We know how 2000 turned out. Unfortunately for Great Britain, Prime Minister Blair found himself in an awkward position. The Republican Party and the Conservative Party are natural allies because they represent the same interests in our respective countries. Likewise, the Democratic Party and the Labour Party are also natural allies. What to make of a Republican Party and Labour Party alliance, though? Because President Bush needed an ally from a major European power to legitimize his invasion of Iraq after Russia, Germany, and France saw it as the folly it turned out to be, Prime Minister Blair was strangely complicit in this fool's errand. In your country, he rightfully became known as "Bush's poodle." He struck me as the kind of weakling who went along with whatever the bully wanted, unable to stand up to the bully on the side of the bullied. His endorsement of Bush's failed war policies should forever remain a black mark on whatever accomplishments he achieved for Britain (such as revitalizing the Labour Party and its liberal policies, modernizing the United Kingdom away from stodgy Thatcherism). In some striking ways, Prime Minister Blair is a lot like President Lyndon B. Johnson: good on the domestic politics, horribly wrong in foreign policy by engaging in a disasterous and illegal war overseas.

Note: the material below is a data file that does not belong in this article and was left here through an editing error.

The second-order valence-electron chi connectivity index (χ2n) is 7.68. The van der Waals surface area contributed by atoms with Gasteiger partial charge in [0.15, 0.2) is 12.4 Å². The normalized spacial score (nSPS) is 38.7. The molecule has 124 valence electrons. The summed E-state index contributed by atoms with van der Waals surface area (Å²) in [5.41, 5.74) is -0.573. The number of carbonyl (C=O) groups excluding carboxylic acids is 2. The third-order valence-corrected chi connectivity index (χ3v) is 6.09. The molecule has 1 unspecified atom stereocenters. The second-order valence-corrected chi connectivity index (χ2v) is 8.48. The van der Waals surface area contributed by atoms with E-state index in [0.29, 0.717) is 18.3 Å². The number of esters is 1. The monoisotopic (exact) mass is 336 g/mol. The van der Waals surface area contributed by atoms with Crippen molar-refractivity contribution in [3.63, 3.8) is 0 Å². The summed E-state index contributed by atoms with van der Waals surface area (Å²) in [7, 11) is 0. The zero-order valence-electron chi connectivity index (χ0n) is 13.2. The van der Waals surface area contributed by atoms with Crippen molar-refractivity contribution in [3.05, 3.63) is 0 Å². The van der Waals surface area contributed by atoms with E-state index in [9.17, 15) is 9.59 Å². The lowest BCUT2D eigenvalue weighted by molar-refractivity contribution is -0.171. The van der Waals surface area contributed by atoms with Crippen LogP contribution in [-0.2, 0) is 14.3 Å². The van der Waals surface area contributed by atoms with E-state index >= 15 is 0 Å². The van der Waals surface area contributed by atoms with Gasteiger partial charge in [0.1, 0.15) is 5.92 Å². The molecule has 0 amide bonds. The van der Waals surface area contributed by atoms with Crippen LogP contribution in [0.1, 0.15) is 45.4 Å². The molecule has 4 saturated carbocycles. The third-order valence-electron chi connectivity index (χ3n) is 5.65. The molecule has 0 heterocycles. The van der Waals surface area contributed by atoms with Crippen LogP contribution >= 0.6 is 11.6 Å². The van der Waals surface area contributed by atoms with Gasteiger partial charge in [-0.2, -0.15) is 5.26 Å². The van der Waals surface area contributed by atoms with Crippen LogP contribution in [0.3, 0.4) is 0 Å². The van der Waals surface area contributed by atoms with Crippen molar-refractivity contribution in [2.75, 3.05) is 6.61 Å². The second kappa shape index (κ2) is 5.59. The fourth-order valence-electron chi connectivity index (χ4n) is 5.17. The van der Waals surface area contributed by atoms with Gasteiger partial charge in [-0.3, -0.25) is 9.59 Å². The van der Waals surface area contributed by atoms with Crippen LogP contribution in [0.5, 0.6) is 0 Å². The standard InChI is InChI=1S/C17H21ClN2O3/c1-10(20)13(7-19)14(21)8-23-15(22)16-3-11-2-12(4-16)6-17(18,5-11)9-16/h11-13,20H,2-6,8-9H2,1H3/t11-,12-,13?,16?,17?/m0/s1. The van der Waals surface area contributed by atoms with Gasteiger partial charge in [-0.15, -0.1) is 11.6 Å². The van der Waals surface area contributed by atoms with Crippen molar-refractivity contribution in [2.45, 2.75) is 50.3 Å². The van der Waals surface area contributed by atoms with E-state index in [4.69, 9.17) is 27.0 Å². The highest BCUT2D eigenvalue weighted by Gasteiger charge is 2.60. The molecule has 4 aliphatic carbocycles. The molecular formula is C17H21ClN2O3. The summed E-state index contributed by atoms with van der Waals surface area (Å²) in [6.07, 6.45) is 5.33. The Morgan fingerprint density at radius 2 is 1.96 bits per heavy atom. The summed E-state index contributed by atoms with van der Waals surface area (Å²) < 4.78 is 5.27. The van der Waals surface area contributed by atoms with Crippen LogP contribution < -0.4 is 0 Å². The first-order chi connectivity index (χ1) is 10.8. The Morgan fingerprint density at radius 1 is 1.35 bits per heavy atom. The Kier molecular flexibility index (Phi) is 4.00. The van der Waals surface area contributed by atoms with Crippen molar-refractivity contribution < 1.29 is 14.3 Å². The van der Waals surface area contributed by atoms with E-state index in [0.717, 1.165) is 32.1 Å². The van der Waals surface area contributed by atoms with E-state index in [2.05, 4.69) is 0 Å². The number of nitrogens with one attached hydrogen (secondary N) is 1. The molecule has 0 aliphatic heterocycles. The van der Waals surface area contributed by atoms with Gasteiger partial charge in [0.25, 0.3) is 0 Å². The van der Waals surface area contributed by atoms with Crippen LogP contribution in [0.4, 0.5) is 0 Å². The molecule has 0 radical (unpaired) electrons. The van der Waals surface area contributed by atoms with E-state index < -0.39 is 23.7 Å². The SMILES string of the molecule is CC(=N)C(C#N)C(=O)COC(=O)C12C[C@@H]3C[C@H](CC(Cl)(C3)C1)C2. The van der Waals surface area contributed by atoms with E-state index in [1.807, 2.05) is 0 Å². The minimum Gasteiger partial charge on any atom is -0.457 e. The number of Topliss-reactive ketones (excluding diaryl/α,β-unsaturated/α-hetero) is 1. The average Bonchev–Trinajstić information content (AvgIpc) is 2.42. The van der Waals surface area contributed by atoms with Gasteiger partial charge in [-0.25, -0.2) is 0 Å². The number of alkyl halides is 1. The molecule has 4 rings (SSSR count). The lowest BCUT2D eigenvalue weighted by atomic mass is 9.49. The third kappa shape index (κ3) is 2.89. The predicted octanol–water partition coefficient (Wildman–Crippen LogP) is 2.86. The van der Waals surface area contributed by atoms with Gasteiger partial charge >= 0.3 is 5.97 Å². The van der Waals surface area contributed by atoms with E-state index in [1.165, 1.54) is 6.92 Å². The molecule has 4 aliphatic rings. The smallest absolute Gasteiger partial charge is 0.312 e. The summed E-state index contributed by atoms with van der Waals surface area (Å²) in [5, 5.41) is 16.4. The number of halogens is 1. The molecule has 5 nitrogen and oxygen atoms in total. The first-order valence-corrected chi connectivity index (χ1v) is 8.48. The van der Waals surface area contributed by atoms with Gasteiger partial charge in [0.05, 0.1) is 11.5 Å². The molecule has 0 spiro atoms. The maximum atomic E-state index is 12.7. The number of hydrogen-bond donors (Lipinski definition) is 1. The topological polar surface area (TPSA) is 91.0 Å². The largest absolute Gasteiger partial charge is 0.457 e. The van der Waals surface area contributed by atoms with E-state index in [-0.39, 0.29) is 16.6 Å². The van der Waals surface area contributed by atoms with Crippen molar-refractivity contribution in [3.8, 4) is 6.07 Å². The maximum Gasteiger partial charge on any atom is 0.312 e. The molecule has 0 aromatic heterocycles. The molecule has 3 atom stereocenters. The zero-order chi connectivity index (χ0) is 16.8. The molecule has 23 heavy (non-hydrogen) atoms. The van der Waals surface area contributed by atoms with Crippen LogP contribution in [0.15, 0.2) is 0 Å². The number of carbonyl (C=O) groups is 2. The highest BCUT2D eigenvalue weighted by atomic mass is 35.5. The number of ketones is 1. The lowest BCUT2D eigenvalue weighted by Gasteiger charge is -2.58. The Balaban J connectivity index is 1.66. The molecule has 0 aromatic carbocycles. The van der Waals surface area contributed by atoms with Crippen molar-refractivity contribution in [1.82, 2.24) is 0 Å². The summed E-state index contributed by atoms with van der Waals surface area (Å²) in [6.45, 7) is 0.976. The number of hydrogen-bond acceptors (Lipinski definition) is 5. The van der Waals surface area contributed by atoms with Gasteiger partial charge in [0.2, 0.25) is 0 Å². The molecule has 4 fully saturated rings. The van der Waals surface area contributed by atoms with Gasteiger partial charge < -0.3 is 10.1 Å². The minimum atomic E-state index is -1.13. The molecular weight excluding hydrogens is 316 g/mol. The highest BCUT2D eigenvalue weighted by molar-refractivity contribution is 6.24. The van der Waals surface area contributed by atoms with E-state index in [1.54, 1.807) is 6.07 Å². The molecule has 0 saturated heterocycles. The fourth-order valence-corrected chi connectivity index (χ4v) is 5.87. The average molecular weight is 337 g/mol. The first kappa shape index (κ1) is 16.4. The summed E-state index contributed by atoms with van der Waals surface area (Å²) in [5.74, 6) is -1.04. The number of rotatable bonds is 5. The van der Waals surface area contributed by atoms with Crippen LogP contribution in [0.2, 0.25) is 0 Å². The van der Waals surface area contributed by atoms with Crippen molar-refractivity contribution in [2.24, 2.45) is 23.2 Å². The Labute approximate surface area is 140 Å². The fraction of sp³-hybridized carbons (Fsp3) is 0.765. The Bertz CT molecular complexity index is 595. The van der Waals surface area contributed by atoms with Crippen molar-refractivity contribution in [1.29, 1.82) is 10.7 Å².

In 2004, many Brits had the well-meaning to write personal letters to American voters in swing districts in the critical state of Ohio. You wanted to explain to the American voter just how badly our president was viewed by the rest of the world. I was one who would have welcomed your letter and friendship, because it was nice to know that there are people on this planet who weren't brainwashed into thinking that Bush was "the greatest president our country has ever had" (no b.s., I actually know people who believe that!). Unfortunately, though, too many of my fellow countryfolk are xenophobic and wouldn't stand for foreigners telling them how to vote. I have no idea how many people might have changed their minds and voted for Bush because they were offended by your well-meaning letters to vote for John Kerry. Too many Americans are disengaged from our politics and don't understand that people around the world might be more interested in our politics than they are. However, they aren't about to be shown up by some snobby foreigners who think they know best.